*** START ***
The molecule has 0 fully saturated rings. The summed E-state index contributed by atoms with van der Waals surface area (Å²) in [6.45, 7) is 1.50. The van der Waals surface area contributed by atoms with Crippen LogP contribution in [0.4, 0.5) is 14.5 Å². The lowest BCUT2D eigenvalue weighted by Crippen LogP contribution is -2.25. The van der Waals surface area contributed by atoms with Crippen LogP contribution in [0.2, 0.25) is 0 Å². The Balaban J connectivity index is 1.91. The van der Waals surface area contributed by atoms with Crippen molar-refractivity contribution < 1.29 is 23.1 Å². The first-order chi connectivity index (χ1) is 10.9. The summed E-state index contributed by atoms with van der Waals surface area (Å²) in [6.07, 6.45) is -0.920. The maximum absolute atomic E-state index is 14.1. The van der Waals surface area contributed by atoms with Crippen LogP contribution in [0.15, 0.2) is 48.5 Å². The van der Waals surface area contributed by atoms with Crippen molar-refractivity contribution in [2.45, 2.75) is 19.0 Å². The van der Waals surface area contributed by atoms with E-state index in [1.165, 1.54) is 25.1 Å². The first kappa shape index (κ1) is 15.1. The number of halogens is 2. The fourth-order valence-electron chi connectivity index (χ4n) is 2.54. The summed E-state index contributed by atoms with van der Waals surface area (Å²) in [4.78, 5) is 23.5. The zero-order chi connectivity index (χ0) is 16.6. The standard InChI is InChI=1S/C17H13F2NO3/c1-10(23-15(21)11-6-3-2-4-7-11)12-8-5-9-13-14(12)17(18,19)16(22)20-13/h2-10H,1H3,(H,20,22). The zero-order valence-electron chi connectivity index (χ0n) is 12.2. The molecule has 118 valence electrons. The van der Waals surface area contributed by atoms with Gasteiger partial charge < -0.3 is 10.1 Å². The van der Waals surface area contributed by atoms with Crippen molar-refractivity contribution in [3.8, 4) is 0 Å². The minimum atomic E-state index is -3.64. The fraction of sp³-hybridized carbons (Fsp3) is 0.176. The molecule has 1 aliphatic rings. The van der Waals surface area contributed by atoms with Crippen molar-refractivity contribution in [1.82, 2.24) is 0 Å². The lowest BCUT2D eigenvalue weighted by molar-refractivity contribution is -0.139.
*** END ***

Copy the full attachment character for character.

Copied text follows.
The molecule has 0 fully saturated rings. The summed E-state index contributed by atoms with van der Waals surface area (Å²) in [6.45, 7) is 1.50. The van der Waals surface area contributed by atoms with Crippen LogP contribution in [0.4, 0.5) is 14.5 Å². The lowest BCUT2D eigenvalue weighted by Crippen LogP contribution is -2.25. The van der Waals surface area contributed by atoms with Crippen LogP contribution in [0.2, 0.25) is 0 Å². The Balaban J connectivity index is 1.91. The van der Waals surface area contributed by atoms with Crippen molar-refractivity contribution < 1.29 is 23.1 Å². The first-order chi connectivity index (χ1) is 10.9. The summed E-state index contributed by atoms with van der Waals surface area (Å²) in [6.07, 6.45) is -0.920. The maximum absolute atomic E-state index is 14.1. The van der Waals surface area contributed by atoms with Crippen LogP contribution in [0.15, 0.2) is 48.5 Å². The van der Waals surface area contributed by atoms with Crippen molar-refractivity contribution in [2.45, 2.75) is 19.0 Å². The van der Waals surface area contributed by atoms with E-state index in [1.165, 1.54) is 25.1 Å². The first kappa shape index (κ1) is 15.1. The number of halogens is 2. The fourth-order valence-electron chi connectivity index (χ4n) is 2.54. The summed E-state index contributed by atoms with van der Waals surface area (Å²) in [4.78, 5) is 23.5. The zero-order chi connectivity index (χ0) is 16.6. The standard InChI is InChI=1S/C17H13F2NO3/c1-10(23-15(21)11-6-3-2-4-7-11)12-8-5-9-13-14(12)17(18,19)16(22)20-13/h2-10H,1H3,(H,20,22). The zero-order valence-electron chi connectivity index (χ0n) is 12.2. The molecule has 118 valence electrons. The van der Waals surface area contributed by atoms with Gasteiger partial charge < -0.3 is 10.1 Å². The van der Waals surface area contributed by atoms with Crippen molar-refractivity contribution in [3.8, 4) is 0 Å². The minimum atomic E-state index is -3.64. The fraction of sp³-hybridized carbons (Fsp3) is 0.176. The molecule has 1 aliphatic rings. The van der Waals surface area contributed by atoms with Crippen molar-refractivity contribution in [1.82, 2.24) is 0 Å². The lowest BCUT2D eigenvalue weighted by molar-refractivity contribution is -0.139.